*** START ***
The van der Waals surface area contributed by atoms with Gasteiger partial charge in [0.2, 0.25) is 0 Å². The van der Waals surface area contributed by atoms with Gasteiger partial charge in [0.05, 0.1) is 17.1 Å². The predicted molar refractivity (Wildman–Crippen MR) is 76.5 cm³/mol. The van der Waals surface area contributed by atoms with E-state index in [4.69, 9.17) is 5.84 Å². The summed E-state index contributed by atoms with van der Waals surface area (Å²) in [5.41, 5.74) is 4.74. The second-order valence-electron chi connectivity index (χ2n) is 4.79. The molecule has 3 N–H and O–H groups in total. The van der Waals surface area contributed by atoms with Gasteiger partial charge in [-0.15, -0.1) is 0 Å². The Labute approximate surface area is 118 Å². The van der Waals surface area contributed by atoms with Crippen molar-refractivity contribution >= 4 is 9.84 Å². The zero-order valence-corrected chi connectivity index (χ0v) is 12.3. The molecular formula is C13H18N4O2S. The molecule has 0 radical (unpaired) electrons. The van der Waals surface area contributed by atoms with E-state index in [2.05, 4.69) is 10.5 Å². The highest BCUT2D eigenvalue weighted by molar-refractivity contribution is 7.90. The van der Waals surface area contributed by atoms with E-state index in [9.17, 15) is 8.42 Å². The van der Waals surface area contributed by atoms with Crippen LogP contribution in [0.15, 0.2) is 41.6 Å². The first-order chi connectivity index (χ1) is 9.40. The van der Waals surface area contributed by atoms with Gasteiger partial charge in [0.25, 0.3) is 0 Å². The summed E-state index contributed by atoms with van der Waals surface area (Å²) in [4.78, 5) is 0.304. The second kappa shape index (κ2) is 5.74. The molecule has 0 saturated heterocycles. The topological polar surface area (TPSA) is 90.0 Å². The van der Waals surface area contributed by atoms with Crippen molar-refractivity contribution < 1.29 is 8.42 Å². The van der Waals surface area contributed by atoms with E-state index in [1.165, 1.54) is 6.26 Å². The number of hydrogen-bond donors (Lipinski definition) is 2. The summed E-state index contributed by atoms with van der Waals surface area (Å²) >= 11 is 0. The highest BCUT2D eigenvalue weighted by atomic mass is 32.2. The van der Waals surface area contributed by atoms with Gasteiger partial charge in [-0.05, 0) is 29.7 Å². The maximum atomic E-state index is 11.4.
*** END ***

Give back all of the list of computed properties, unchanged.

The van der Waals surface area contributed by atoms with Gasteiger partial charge in [0.2, 0.25) is 0 Å². The van der Waals surface area contributed by atoms with Gasteiger partial charge in [0.05, 0.1) is 17.1 Å². The predicted molar refractivity (Wildman–Crippen MR) is 76.5 cm³/mol. The van der Waals surface area contributed by atoms with E-state index in [4.69, 9.17) is 5.84 Å². The summed E-state index contributed by atoms with van der Waals surface area (Å²) in [5.41, 5.74) is 4.74. The second-order valence-electron chi connectivity index (χ2n) is 4.79. The molecule has 3 N–H and O–H groups in total. The van der Waals surface area contributed by atoms with Gasteiger partial charge in [-0.15, -0.1) is 0 Å². The Labute approximate surface area is 118 Å². The van der Waals surface area contributed by atoms with Crippen molar-refractivity contribution >= 4 is 9.84 Å². The zero-order valence-corrected chi connectivity index (χ0v) is 12.3. The molecular formula is C13H18N4O2S. The molecule has 0 radical (unpaired) electrons. The van der Waals surface area contributed by atoms with E-state index in [2.05, 4.69) is 10.5 Å². The highest BCUT2D eigenvalue weighted by molar-refractivity contribution is 7.90. The van der Waals surface area contributed by atoms with E-state index in [9.17, 15) is 8.42 Å². The van der Waals surface area contributed by atoms with Crippen LogP contribution in [0.15, 0.2) is 41.6 Å². The first-order chi connectivity index (χ1) is 9.40. The van der Waals surface area contributed by atoms with Gasteiger partial charge in [0.25, 0.3) is 0 Å². The summed E-state index contributed by atoms with van der Waals surface area (Å²) in [4.78, 5) is 0.304. The second kappa shape index (κ2) is 5.74. The molecule has 0 saturated heterocycles. The topological polar surface area (TPSA) is 90.0 Å². The van der Waals surface area contributed by atoms with Crippen molar-refractivity contribution < 1.29 is 8.42 Å². The van der Waals surface area contributed by atoms with E-state index in [1.165, 1.54) is 6.26 Å². The number of hydrogen-bond donors (Lipinski definition) is 2. The summed E-state index contributed by atoms with van der Waals surface area (Å²) >= 11 is 0. The highest BCUT2D eigenvalue weighted by atomic mass is 32.2. The van der Waals surface area contributed by atoms with Gasteiger partial charge in [-0.05, 0) is 29.7 Å². The maximum atomic E-state index is 11.4.